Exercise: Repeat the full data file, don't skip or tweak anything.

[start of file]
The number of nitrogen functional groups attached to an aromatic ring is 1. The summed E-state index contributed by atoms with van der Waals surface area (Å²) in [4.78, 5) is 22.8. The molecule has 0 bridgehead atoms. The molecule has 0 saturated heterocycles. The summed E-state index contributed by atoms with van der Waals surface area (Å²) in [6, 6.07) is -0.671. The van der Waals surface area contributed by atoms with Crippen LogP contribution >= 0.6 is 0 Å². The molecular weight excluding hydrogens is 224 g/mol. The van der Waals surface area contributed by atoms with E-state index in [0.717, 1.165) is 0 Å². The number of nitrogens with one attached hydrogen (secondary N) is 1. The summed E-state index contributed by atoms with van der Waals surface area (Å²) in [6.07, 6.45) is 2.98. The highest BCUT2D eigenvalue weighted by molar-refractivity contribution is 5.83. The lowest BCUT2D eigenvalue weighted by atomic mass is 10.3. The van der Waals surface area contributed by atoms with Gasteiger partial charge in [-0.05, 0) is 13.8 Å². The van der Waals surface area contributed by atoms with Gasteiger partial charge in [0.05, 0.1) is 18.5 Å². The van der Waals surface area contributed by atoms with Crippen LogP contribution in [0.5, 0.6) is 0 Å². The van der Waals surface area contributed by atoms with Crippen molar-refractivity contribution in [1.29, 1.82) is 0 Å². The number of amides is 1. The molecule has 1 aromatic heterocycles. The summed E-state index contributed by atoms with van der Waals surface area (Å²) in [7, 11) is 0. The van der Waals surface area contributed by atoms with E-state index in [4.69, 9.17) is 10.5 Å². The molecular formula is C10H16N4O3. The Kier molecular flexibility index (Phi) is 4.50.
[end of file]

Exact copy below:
The number of nitrogen functional groups attached to an aromatic ring is 1. The summed E-state index contributed by atoms with van der Waals surface area (Å²) in [4.78, 5) is 22.8. The molecule has 0 bridgehead atoms. The molecule has 0 saturated heterocycles. The summed E-state index contributed by atoms with van der Waals surface area (Å²) in [6, 6.07) is -0.671. The van der Waals surface area contributed by atoms with Crippen LogP contribution >= 0.6 is 0 Å². The molecular weight excluding hydrogens is 224 g/mol. The van der Waals surface area contributed by atoms with E-state index in [0.717, 1.165) is 0 Å². The number of nitrogens with one attached hydrogen (secondary N) is 1. The summed E-state index contributed by atoms with van der Waals surface area (Å²) in [6.07, 6.45) is 2.98. The highest BCUT2D eigenvalue weighted by molar-refractivity contribution is 5.83. The lowest BCUT2D eigenvalue weighted by atomic mass is 10.3. The van der Waals surface area contributed by atoms with Gasteiger partial charge in [-0.05, 0) is 13.8 Å². The van der Waals surface area contributed by atoms with Gasteiger partial charge in [0.05, 0.1) is 18.5 Å². The van der Waals surface area contributed by atoms with Crippen LogP contribution in [0.5, 0.6) is 0 Å². The van der Waals surface area contributed by atoms with Crippen molar-refractivity contribution in [1.29, 1.82) is 0 Å². The number of amides is 1. The molecule has 1 aromatic heterocycles. The summed E-state index contributed by atoms with van der Waals surface area (Å²) in [7, 11) is 0. The van der Waals surface area contributed by atoms with E-state index in [4.69, 9.17) is 10.5 Å². The molecular formula is C10H16N4O3. The Kier molecular flexibility index (Phi) is 4.50.